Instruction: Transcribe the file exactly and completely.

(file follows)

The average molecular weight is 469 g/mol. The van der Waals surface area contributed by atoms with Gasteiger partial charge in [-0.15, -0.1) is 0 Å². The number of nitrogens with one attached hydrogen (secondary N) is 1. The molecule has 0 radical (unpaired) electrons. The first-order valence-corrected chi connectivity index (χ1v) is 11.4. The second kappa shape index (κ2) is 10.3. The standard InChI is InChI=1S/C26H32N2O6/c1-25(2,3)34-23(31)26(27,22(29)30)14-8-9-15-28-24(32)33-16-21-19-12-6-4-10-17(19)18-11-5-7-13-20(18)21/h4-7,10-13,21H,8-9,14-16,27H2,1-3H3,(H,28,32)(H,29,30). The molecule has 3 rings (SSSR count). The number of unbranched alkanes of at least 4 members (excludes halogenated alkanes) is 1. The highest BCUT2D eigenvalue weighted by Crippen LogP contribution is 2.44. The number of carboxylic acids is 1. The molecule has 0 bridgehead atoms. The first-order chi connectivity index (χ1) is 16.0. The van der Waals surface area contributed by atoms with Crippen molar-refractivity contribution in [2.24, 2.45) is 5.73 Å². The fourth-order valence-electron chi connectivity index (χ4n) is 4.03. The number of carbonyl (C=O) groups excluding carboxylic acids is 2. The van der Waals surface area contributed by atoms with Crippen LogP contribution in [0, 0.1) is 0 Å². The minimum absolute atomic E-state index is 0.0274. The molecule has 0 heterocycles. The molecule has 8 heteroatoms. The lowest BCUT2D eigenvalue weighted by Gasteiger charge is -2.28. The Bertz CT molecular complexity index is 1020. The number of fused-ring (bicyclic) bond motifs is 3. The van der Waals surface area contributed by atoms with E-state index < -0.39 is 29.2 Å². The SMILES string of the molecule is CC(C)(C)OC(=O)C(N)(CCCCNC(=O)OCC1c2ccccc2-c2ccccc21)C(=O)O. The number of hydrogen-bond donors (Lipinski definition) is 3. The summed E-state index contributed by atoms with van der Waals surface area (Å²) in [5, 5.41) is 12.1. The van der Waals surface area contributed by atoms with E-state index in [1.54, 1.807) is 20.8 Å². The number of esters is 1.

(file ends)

The average molecular weight is 469 g/mol. The van der Waals surface area contributed by atoms with Gasteiger partial charge in [-0.15, -0.1) is 0 Å². The number of nitrogens with one attached hydrogen (secondary N) is 1. The molecule has 0 radical (unpaired) electrons. The first-order valence-corrected chi connectivity index (χ1v) is 11.4. The second kappa shape index (κ2) is 10.3. The standard InChI is InChI=1S/C26H32N2O6/c1-25(2,3)34-23(31)26(27,22(29)30)14-8-9-15-28-24(32)33-16-21-19-12-6-4-10-17(19)18-11-5-7-13-20(18)21/h4-7,10-13,21H,8-9,14-16,27H2,1-3H3,(H,28,32)(H,29,30). The molecule has 3 rings (SSSR count). The number of unbranched alkanes of at least 4 members (excludes halogenated alkanes) is 1. The highest BCUT2D eigenvalue weighted by Crippen LogP contribution is 2.44. The number of carboxylic acids is 1. The molecule has 0 bridgehead atoms. The first-order chi connectivity index (χ1) is 16.0. The van der Waals surface area contributed by atoms with Crippen molar-refractivity contribution in [2.24, 2.45) is 5.73 Å². The fourth-order valence-electron chi connectivity index (χ4n) is 4.03. The number of carbonyl (C=O) groups excluding carboxylic acids is 2. The van der Waals surface area contributed by atoms with Crippen LogP contribution in [0, 0.1) is 0 Å². The minimum absolute atomic E-state index is 0.0274. The molecule has 0 heterocycles. The molecule has 8 heteroatoms. The lowest BCUT2D eigenvalue weighted by Gasteiger charge is -2.28. The Bertz CT molecular complexity index is 1020. The number of fused-ring (bicyclic) bond motifs is 3. The van der Waals surface area contributed by atoms with E-state index < -0.39 is 29.2 Å². The SMILES string of the molecule is CC(C)(C)OC(=O)C(N)(CCCCNC(=O)OCC1c2ccccc2-c2ccccc21)C(=O)O. The number of hydrogen-bond donors (Lipinski definition) is 3. The summed E-state index contributed by atoms with van der Waals surface area (Å²) in [5, 5.41) is 12.1. The van der Waals surface area contributed by atoms with E-state index in [1.54, 1.807) is 20.8 Å². The number of esters is 1.